abstract = "The continuing decline of arable land per person and global human population growth are raising concerns about food security. Recent advances in horticultural technology (i.e., growing using light-emitting diode (LED) lighting, hydroponics, vertical farming, and controlled environments) have changed the ways in which vegetables can be produced and supplied. The emerging technology makes it possible to produce more food using fewer resources, independent of the weather and the need for land. They allow bringing agricultural practices inside urban built up spaces and making horticultural production an integrated part of the daily life of urban residents. However, the process and consequences of this technology-driven transition on urban planning and development are hardly understood. This paper uses the theory of multi-level perspective (MLP) on sustainability transitions and actor-network theory (ANT) to explore this technology-driven transition and its adoption in urban planning and development. The high-tech horticulture zone development in Shanghai was used as a case study. The results show the importance of both social (i.e., policymakers and planners) and material (i.e., technologies and policy documents) actants in the transition of the sociotechnical regime. Furthermore, the transition toward sustainable urban horticulture practices requires the simultaneous preparation of supportive and compatible spatial development, agricultural and sustainable development policies, and adequate policy implementation and evaluation tools to increase the competitive strength of innovative practices.",
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Technology-driven transition in urban food production practices: A case study of Shanghai. / Hosseinifarhangi, Mohsen; Turvani, Margherita E.; van der Valk, Arnold; Carsjens, Gerrit J.

In: Sustainability (Switzerland), Vol. 11, No. 21, 6070, 01.11.2019.

Research output: Contribution to journalArticleAcademicpeer-review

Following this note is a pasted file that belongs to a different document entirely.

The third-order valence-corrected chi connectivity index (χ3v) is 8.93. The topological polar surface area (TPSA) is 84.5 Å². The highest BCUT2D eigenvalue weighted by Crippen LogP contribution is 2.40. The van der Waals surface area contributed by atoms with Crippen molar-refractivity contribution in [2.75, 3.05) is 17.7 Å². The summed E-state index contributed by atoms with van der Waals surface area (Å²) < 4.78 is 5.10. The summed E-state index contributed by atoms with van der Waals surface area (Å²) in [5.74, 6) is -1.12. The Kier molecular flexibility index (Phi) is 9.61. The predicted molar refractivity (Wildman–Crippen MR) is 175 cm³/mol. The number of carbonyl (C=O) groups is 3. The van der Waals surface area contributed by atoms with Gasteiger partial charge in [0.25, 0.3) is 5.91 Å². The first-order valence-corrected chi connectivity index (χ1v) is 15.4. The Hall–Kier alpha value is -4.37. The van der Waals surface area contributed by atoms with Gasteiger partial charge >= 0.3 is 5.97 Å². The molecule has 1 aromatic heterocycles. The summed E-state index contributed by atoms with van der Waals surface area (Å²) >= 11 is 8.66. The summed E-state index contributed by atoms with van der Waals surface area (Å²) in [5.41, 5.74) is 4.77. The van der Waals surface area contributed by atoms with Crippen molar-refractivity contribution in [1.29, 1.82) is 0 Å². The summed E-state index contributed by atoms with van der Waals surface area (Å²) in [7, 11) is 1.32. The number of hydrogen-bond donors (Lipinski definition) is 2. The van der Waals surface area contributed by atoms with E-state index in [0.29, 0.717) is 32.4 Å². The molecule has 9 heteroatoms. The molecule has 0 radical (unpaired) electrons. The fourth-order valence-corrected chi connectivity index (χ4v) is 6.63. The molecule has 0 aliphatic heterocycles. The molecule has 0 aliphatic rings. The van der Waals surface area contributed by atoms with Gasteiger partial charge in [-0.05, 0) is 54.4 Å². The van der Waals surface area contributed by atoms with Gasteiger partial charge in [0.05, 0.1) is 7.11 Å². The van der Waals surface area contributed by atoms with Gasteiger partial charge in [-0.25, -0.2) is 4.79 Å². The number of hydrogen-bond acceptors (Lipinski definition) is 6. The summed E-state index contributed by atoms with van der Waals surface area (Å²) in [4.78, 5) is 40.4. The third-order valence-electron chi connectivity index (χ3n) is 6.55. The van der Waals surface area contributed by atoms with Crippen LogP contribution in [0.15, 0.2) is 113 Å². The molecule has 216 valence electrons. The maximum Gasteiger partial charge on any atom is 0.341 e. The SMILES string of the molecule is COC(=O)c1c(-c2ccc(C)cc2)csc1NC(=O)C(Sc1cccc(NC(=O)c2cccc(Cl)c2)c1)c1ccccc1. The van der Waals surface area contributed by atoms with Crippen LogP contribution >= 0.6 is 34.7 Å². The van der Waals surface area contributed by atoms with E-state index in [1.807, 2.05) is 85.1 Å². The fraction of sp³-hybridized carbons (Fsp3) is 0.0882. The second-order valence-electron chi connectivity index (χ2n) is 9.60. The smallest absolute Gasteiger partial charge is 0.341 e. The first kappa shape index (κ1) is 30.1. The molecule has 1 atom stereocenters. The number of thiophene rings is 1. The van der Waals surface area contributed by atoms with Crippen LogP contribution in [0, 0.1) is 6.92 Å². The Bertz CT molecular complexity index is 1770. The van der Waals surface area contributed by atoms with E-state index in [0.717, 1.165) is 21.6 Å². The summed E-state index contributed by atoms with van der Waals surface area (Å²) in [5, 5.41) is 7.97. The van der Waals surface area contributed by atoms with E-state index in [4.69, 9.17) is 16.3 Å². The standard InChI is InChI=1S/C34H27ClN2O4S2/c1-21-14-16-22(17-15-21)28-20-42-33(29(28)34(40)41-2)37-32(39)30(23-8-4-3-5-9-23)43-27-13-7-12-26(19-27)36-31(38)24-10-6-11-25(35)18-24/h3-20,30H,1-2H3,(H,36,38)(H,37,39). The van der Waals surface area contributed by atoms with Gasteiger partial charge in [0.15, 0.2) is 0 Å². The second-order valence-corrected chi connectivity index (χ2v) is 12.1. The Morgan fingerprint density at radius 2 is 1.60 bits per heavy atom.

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AB - The continuing decline of arable land per person and global human population growth are raising concerns about food security. Recent advances in horticultural technology (i.e., growing using light-emitting diode (LED) lighting, hydroponics, vertical farming, and controlled environments) have changed the ways in which vegetables can be produced and supplied. The emerging technology makes it possible to produce more food using fewer resources, independent of the weather and the need for land. They allow bringing agricultural practices inside urban built up spaces and making horticultural production an integrated part of the daily life of urban residents. However, the process and consequences of this technology-driven transition on urban planning and development are hardly understood. This paper uses the theory of multi-level perspective (MLP) on sustainability transitions and actor-network theory (ANT) to explore this technology-driven transition and its adoption in urban planning and development. The high-tech horticulture zone development in Shanghai was used as a case study. The results show the importance of both social (i.e., policymakers and planners) and material (i.e., technologies and policy documents) actants in the transition of the sociotechnical regime. Furthermore, the transition toward sustainable urban horticulture practices requires the simultaneous preparation of supportive and compatible spatial development, agricultural and sustainable development policies, and adequate policy implementation and evaluation tools to increase the competitive strength of innovative practices.